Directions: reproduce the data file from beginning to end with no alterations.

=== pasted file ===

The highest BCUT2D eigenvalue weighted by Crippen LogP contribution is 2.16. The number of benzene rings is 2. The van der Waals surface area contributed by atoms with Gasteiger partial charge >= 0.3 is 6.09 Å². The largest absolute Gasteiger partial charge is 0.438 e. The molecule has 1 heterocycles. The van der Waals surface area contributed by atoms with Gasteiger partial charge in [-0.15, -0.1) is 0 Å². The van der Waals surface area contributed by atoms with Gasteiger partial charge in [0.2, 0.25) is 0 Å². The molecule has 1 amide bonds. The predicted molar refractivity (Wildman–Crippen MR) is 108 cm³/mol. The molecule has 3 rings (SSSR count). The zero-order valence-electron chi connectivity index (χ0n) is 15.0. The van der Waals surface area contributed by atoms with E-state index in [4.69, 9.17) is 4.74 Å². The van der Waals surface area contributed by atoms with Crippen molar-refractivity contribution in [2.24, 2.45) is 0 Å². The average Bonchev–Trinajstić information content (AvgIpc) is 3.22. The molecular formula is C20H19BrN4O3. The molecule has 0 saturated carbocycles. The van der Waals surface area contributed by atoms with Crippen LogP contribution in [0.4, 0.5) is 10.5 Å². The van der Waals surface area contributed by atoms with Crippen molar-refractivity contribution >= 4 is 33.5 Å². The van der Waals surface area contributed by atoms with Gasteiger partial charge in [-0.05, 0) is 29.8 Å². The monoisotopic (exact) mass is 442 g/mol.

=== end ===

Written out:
The highest BCUT2D eigenvalue weighted by Crippen LogP contribution is 2.16. The number of benzene rings is 2. The van der Waals surface area contributed by atoms with Gasteiger partial charge >= 0.3 is 6.09 Å². The largest absolute Gasteiger partial charge is 0.438 e. The molecule has 1 heterocycles. The van der Waals surface area contributed by atoms with Gasteiger partial charge in [-0.15, -0.1) is 0 Å². The van der Waals surface area contributed by atoms with Gasteiger partial charge in [0.2, 0.25) is 0 Å². The molecule has 1 amide bonds. The predicted molar refractivity (Wildman–Crippen MR) is 108 cm³/mol. The molecule has 3 rings (SSSR count). The zero-order valence-electron chi connectivity index (χ0n) is 15.0. The van der Waals surface area contributed by atoms with E-state index in [4.69, 9.17) is 4.74 Å². The van der Waals surface area contributed by atoms with Crippen molar-refractivity contribution in [2.24, 2.45) is 0 Å². The average Bonchev–Trinajstić information content (AvgIpc) is 3.22. The molecular formula is C20H19BrN4O3. The molecule has 0 saturated carbocycles. The van der Waals surface area contributed by atoms with Crippen LogP contribution in [0.4, 0.5) is 10.5 Å². The van der Waals surface area contributed by atoms with Crippen molar-refractivity contribution >= 4 is 33.5 Å². The van der Waals surface area contributed by atoms with Gasteiger partial charge in [-0.05, 0) is 29.8 Å². The monoisotopic (exact) mass is 442 g/mol.